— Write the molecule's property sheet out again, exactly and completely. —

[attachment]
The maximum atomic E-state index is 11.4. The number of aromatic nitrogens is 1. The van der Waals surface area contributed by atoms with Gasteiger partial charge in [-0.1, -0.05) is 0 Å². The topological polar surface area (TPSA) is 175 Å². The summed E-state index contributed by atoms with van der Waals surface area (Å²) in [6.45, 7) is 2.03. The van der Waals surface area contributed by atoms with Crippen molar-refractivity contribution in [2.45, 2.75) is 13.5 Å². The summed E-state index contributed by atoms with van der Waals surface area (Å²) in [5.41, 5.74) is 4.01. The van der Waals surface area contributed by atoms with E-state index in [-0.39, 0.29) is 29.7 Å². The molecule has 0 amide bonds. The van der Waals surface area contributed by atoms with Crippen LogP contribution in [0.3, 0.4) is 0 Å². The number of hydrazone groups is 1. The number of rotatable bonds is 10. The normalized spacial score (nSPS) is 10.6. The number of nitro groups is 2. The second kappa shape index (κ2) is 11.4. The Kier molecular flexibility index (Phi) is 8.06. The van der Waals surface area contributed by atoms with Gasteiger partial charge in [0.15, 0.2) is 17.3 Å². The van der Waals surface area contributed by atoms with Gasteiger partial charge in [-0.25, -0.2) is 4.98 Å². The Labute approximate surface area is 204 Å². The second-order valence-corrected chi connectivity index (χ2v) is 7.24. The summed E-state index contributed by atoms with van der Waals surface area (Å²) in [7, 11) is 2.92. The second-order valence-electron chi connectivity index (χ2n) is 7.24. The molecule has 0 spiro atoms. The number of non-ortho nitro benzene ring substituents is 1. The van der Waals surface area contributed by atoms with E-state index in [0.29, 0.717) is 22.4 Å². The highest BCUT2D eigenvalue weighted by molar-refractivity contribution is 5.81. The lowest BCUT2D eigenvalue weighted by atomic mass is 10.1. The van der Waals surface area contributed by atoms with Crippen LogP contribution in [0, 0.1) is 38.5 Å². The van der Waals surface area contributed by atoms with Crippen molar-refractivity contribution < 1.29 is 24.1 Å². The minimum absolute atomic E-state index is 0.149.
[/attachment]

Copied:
The maximum atomic E-state index is 11.4. The number of aromatic nitrogens is 1. The van der Waals surface area contributed by atoms with Gasteiger partial charge in [-0.1, -0.05) is 0 Å². The topological polar surface area (TPSA) is 175 Å². The summed E-state index contributed by atoms with van der Waals surface area (Å²) in [6.45, 7) is 2.03. The van der Waals surface area contributed by atoms with Crippen molar-refractivity contribution in [2.45, 2.75) is 13.5 Å². The summed E-state index contributed by atoms with van der Waals surface area (Å²) in [5.41, 5.74) is 4.01. The van der Waals surface area contributed by atoms with E-state index in [-0.39, 0.29) is 29.7 Å². The molecule has 0 amide bonds. The van der Waals surface area contributed by atoms with Crippen LogP contribution in [0.3, 0.4) is 0 Å². The number of hydrazone groups is 1. The number of rotatable bonds is 10. The normalized spacial score (nSPS) is 10.6. The number of nitro groups is 2. The second kappa shape index (κ2) is 11.4. The Kier molecular flexibility index (Phi) is 8.06. The van der Waals surface area contributed by atoms with Gasteiger partial charge in [0.15, 0.2) is 17.3 Å². The van der Waals surface area contributed by atoms with Gasteiger partial charge in [-0.25, -0.2) is 4.98 Å². The Labute approximate surface area is 204 Å². The second-order valence-corrected chi connectivity index (χ2v) is 7.24. The summed E-state index contributed by atoms with van der Waals surface area (Å²) in [7, 11) is 2.92. The second-order valence-electron chi connectivity index (χ2n) is 7.24. The molecule has 0 spiro atoms. The number of non-ortho nitro benzene ring substituents is 1. The van der Waals surface area contributed by atoms with E-state index in [0.29, 0.717) is 22.4 Å². The highest BCUT2D eigenvalue weighted by molar-refractivity contribution is 5.81. The lowest BCUT2D eigenvalue weighted by atomic mass is 10.1. The van der Waals surface area contributed by atoms with Crippen LogP contribution in [0, 0.1) is 38.5 Å². The van der Waals surface area contributed by atoms with Crippen molar-refractivity contribution < 1.29 is 24.1 Å². The minimum absolute atomic E-state index is 0.149.